Four members of the Penn State Board of Trustees are now suing the Penn State Alumni Association.
Alumni-elected trustees Anthony Lubrano, Ted Brown, Bill Oldsey and Alice Pope filed a lawsuit against the PSAA on Tuesday. The four trustees allege the PSAA violated its own bylaws by keeping them off the ballot for the upcoming May elections to PSAA's 86-member governing body, known as alumni council.
“With heavy hearts but with moral certainty we take this action," the trustees say in a prepared statement. They ask the court to force the PSAA to put their names on the ballot, which they claim would also force the organization to follow its bylaws.
In their civil complaint, the four trustees claim they communicated their interest in running for alumni council last year. In response, the PSAA reportedly informed them that all they had to to get on the ballot was to submit a nomination form by October. Though each trustee submitted a nomination form, they were all rejected by the PSAA's nominating committee in January.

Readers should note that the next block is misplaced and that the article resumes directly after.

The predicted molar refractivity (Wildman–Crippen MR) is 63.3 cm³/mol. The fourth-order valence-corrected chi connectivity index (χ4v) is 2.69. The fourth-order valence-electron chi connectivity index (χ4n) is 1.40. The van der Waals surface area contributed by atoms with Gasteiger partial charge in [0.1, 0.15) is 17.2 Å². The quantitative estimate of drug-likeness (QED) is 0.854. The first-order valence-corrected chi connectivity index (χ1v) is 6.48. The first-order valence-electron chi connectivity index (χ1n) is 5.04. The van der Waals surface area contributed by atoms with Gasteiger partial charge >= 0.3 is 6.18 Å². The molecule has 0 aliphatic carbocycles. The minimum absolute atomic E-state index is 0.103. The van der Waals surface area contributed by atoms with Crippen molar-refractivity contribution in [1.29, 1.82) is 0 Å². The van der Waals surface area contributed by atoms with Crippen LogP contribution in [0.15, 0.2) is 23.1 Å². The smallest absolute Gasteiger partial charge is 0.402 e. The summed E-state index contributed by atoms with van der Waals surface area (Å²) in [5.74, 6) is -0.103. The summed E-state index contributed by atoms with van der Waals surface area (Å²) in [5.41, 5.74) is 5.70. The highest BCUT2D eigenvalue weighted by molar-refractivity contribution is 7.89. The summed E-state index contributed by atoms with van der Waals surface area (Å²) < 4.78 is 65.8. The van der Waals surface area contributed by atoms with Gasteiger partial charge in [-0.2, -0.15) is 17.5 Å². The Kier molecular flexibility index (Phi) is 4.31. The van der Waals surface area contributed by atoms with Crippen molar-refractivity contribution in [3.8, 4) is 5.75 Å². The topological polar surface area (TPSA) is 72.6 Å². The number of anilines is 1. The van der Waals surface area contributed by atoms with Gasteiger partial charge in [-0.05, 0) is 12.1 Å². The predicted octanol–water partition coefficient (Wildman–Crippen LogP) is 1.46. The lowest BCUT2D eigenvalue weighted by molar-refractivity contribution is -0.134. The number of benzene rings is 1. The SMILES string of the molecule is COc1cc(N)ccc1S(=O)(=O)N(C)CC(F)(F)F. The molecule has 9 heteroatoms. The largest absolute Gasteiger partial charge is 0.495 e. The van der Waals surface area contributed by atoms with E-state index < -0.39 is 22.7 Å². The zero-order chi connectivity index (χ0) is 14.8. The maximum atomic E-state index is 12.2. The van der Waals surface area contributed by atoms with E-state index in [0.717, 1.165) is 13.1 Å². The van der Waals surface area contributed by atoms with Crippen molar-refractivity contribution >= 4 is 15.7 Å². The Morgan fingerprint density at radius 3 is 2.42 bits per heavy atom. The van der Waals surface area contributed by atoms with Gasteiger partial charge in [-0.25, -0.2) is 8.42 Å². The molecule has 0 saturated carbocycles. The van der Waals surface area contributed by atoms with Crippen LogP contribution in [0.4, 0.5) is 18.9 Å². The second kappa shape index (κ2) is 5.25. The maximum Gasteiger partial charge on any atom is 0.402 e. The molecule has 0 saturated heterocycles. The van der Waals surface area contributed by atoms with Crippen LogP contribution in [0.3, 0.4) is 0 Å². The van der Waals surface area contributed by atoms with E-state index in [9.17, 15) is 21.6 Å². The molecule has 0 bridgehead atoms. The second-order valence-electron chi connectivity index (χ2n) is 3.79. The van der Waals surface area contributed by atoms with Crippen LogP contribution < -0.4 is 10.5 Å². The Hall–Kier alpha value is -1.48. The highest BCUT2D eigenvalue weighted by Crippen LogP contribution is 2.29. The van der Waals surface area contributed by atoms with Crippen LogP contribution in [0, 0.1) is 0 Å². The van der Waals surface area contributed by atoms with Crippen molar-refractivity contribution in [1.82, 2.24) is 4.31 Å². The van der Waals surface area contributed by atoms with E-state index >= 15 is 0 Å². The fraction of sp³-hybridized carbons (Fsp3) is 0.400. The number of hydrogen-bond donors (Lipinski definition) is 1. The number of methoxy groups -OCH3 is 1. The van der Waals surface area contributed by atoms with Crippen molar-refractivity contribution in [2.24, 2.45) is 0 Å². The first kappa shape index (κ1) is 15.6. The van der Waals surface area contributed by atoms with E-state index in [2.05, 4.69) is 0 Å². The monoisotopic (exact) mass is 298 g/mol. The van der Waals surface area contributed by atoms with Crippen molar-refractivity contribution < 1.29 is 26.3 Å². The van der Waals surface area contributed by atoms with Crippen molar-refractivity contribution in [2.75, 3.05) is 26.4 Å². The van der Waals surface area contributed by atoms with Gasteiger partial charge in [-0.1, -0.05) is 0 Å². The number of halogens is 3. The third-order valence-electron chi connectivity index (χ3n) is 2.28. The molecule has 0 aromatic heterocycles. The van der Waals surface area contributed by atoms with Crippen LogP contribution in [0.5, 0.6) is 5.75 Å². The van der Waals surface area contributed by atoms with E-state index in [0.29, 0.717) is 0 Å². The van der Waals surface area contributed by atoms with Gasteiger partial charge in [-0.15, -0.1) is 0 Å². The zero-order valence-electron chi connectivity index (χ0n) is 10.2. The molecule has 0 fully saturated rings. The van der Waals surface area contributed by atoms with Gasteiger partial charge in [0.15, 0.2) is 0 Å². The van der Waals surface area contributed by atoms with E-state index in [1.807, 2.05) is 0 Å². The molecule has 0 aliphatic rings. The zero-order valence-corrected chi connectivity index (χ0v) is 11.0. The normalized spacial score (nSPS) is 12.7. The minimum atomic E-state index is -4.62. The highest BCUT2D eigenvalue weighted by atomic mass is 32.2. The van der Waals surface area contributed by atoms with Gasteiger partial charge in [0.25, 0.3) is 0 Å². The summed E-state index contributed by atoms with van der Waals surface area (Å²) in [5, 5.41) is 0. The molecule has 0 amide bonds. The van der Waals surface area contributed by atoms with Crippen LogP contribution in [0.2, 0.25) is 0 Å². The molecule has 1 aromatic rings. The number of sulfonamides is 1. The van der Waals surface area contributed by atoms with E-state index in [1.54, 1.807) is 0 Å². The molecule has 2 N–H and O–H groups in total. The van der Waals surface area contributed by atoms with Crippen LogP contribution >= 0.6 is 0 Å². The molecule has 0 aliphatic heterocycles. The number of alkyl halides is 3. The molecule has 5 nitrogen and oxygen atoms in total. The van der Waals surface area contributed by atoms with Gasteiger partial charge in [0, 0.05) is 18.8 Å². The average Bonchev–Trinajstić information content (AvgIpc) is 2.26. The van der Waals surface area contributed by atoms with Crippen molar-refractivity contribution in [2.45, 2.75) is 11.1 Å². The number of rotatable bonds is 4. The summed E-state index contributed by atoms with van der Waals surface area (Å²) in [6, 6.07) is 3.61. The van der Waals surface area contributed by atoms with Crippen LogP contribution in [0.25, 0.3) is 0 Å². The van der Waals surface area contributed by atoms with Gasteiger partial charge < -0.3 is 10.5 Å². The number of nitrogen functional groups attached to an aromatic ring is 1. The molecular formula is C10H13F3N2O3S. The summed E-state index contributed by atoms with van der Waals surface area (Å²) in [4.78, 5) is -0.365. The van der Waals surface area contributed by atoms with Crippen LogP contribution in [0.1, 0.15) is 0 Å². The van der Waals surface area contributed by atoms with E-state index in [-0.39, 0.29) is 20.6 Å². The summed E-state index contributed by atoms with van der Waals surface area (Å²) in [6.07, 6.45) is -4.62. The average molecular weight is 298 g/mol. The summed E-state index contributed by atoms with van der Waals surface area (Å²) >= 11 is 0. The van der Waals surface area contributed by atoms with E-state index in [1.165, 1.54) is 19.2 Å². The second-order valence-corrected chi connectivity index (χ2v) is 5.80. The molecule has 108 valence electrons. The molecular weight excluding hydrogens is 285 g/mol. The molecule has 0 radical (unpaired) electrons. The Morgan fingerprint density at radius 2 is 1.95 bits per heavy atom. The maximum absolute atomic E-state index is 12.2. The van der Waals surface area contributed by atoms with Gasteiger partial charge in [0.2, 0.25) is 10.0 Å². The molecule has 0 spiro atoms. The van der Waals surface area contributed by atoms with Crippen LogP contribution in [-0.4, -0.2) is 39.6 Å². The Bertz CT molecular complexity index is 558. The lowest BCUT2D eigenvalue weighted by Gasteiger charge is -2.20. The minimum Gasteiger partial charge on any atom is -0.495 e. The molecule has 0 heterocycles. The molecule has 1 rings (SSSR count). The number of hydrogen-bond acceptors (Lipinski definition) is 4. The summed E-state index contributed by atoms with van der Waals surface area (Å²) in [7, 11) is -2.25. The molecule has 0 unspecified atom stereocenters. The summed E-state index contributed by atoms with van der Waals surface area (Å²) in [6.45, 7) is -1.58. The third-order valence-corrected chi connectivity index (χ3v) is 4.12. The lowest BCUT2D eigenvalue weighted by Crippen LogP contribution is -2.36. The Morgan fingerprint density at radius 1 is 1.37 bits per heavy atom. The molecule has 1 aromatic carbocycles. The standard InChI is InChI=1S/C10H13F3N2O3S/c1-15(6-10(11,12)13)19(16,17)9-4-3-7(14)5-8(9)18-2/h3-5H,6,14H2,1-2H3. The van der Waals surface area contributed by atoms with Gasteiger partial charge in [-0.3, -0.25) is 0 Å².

The trustees claim that this decision is already a violation of the PSAA's bylaws because "there is no justification for PSAA to refuse to place any of the Plaintiffs' names on the ballot" -- but they say there's another layer to the story. The trustees go on to allege that PSAA purposefully did not inform them that they could also get on the ballot by gathering signatures from alumni, which they say is a "deliberate non-disclosure" of information they were obligated to share.
The PSAA has previously put out a statement explaining its rationale for excluding some alumni from this year's alumni council elections. Some alumni were kept off the ballot because of ongoing lawsuits against the university, but the four trustees were disallowed precisely because they are sitting university trustees.
The PSAA felt that having trustees on the board could "compromise the Alumni Association's independence and autonomy from the university" and that trustees would have "the potential to exert disproportionate influence on the Alumni Association's governance process."
"What do the leaders of the PSAA fear?" the trustees say in their statement. "In the end, this matter can be resolved quickly by placing our names on the ballot and allowing the nearly 180,000 members of the PSAA to choose for themselves who they want to represent them on Council."
This isn't the first lawsuit the PSAA has seen over this year's alumni council elections. Alumni James Smith has also sued the organization for being excluded from the ballot. In response to the lawsuit, the PSAA relented and put Smith's name on the ballot -- but Smith's lawsuit is still ongoing, and he also claims that the organization violated its bylaws.
PSAA representatives did not immediately return requests for comment.
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